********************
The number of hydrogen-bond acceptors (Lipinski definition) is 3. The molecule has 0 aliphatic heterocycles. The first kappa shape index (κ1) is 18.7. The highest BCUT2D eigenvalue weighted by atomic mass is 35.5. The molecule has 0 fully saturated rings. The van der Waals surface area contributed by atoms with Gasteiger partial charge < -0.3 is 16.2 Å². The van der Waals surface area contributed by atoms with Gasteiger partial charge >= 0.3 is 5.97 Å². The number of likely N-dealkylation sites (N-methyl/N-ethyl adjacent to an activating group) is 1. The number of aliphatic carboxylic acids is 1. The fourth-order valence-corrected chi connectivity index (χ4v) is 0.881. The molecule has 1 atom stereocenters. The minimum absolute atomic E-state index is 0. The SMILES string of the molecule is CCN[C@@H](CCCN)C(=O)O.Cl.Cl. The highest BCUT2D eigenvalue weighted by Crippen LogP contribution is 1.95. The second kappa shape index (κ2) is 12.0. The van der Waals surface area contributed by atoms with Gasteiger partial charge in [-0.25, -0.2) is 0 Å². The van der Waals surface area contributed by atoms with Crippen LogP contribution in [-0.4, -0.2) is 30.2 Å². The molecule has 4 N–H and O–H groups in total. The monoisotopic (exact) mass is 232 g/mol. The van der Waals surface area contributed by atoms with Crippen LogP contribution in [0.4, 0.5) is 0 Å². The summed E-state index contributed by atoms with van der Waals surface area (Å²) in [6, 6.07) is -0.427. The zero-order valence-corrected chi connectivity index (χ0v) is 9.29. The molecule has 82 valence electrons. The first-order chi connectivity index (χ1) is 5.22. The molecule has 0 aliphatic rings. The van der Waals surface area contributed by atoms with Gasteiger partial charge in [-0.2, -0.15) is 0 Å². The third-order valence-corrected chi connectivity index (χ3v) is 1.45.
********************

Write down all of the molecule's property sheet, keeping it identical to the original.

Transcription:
The number of hydrogen-bond acceptors (Lipinski definition) is 3. The molecule has 0 aliphatic heterocycles. The first kappa shape index (κ1) is 18.7. The highest BCUT2D eigenvalue weighted by atomic mass is 35.5. The molecule has 0 fully saturated rings. The van der Waals surface area contributed by atoms with Gasteiger partial charge < -0.3 is 16.2 Å². The van der Waals surface area contributed by atoms with Gasteiger partial charge >= 0.3 is 5.97 Å². The number of likely N-dealkylation sites (N-methyl/N-ethyl adjacent to an activating group) is 1. The number of aliphatic carboxylic acids is 1. The fourth-order valence-corrected chi connectivity index (χ4v) is 0.881. The molecule has 1 atom stereocenters. The minimum absolute atomic E-state index is 0. The SMILES string of the molecule is CCN[C@@H](CCCN)C(=O)O.Cl.Cl. The highest BCUT2D eigenvalue weighted by Crippen LogP contribution is 1.95. The second kappa shape index (κ2) is 12.0. The van der Waals surface area contributed by atoms with Gasteiger partial charge in [-0.25, -0.2) is 0 Å². The van der Waals surface area contributed by atoms with Crippen LogP contribution in [-0.4, -0.2) is 30.2 Å². The molecule has 4 N–H and O–H groups in total. The monoisotopic (exact) mass is 232 g/mol. The van der Waals surface area contributed by atoms with Crippen LogP contribution in [0.4, 0.5) is 0 Å². The summed E-state index contributed by atoms with van der Waals surface area (Å²) in [6, 6.07) is -0.427. The zero-order valence-corrected chi connectivity index (χ0v) is 9.29. The molecule has 82 valence electrons. The first-order chi connectivity index (χ1) is 5.22. The molecule has 0 aliphatic rings. The van der Waals surface area contributed by atoms with Gasteiger partial charge in [-0.2, -0.15) is 0 Å². The third-order valence-corrected chi connectivity index (χ3v) is 1.45.